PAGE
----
5 thoughts on “Accuracy, misinformation and pseudoscience on the internet”

  1. Hey Michele, I thought your post from this week was excellent. It clearly and concisely summed up information literacy and the information literacy tool you looked at. I particularly liked the use of inaccurate internet claims to catch the reader’s attention at the start of the post!

    1. Hi Jasmine, thankyou! I became more interested in this topic of “accuracy” of information on the internet when I started to read about misinformation. Before that, I thought that teaching information literacy skills was a pretty cut-and-dried solution to assist people to determine whether information they find on the internet is high quality or not. But now I see that there are many people with strong emotional attachments to certain beliefs that are not supported by science or evidence, and their beliefs are unlikely to be swayed by teaching them information literacy skills: one of the evaluation criteria to assess information quality is to look at the authority of the author. We are taught that government and educational websites are likely to have more credible information; however someone with misinformed beliefs may be distrustful of such information, and look for alternative material, that may not be high quality according to our evaluation criteria, but if it aligns with their beliefs, they may be more likely to accept that information, thus reconfirming their misinformed beliefs.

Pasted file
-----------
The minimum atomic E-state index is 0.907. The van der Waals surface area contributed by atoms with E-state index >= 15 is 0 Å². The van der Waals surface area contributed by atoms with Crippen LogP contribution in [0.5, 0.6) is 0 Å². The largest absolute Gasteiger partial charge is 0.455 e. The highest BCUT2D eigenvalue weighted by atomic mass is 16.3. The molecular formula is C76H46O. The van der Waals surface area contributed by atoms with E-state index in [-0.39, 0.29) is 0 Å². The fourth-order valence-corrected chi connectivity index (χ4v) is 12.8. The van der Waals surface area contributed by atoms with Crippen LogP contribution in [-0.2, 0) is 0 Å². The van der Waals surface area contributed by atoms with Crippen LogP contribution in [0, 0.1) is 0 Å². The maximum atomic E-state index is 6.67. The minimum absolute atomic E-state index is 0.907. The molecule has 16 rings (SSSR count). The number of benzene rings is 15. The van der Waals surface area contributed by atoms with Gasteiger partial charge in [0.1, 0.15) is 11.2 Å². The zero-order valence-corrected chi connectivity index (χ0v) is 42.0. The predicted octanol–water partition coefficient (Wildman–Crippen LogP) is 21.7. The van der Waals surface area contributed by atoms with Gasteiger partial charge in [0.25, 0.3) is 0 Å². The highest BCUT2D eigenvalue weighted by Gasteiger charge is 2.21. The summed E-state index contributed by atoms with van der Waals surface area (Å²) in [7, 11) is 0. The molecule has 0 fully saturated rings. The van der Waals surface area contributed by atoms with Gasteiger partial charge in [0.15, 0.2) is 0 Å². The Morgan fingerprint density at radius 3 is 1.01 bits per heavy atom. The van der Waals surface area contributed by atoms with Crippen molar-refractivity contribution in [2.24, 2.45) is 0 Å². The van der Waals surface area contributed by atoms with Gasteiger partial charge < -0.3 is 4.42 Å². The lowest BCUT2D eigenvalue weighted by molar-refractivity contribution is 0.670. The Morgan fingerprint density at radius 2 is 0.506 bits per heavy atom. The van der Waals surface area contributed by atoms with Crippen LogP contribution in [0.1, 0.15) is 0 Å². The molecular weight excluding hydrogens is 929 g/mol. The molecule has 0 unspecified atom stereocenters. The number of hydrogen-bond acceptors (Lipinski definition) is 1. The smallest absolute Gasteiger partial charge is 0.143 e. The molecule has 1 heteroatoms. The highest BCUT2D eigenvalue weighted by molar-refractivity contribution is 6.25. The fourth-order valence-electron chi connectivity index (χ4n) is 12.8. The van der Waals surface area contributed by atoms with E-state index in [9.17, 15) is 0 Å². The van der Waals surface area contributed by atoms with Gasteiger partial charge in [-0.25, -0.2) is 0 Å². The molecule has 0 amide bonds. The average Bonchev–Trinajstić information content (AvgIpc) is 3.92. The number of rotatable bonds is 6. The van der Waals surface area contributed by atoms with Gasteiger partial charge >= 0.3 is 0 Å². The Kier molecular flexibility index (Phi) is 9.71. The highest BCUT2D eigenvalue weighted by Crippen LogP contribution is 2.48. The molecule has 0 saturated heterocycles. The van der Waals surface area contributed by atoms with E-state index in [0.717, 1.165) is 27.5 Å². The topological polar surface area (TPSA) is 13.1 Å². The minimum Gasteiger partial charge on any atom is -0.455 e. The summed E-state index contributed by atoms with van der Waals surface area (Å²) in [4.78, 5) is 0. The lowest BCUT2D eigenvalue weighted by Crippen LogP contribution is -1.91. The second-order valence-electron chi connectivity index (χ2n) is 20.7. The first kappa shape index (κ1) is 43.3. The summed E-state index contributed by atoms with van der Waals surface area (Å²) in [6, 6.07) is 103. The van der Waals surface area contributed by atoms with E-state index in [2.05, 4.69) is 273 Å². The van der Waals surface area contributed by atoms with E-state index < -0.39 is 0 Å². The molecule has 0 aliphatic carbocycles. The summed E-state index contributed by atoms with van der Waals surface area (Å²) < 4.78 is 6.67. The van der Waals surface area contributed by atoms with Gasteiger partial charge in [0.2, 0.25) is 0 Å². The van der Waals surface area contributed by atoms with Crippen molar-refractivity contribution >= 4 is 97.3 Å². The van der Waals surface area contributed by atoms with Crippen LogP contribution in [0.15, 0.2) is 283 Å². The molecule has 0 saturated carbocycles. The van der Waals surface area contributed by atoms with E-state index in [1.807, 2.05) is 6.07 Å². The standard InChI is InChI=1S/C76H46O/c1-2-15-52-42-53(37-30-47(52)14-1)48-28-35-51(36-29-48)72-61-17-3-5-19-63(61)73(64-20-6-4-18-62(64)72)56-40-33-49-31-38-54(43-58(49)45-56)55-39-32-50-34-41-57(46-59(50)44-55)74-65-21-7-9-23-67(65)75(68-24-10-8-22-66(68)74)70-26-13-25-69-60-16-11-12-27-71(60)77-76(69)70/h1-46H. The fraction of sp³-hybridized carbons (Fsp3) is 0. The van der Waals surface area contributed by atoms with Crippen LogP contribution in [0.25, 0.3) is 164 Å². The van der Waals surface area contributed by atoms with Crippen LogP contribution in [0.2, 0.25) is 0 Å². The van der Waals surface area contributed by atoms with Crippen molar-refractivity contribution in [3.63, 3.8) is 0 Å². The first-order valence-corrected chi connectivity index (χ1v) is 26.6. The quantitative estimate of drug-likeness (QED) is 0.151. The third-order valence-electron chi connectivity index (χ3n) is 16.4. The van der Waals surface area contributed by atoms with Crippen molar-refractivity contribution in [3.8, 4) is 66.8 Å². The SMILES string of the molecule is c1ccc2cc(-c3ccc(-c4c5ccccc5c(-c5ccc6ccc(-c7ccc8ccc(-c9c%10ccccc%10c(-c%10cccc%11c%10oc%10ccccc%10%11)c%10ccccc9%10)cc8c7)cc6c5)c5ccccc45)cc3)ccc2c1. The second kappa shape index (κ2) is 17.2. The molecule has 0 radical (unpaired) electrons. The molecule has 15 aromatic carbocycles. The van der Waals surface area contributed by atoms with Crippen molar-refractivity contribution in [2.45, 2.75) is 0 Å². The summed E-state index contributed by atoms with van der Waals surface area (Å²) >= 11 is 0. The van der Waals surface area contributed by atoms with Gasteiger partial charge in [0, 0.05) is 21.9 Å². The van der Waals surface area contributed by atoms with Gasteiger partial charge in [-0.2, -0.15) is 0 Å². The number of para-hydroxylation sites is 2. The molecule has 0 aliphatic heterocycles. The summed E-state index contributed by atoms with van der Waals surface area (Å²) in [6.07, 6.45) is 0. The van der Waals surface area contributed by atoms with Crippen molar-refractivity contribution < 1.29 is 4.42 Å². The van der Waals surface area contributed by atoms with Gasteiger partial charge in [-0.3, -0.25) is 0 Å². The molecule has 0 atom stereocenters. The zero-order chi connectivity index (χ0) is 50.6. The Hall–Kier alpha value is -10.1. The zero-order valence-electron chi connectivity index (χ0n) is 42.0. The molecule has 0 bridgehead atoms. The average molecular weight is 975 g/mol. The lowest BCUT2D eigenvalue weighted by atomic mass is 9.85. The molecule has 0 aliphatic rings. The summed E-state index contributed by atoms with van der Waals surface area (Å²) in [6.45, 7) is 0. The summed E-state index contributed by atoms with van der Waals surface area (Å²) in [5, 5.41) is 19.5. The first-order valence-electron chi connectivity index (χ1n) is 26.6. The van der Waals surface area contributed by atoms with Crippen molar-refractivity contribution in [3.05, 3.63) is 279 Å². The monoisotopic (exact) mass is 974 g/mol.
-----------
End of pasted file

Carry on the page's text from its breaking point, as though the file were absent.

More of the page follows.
Thanks again!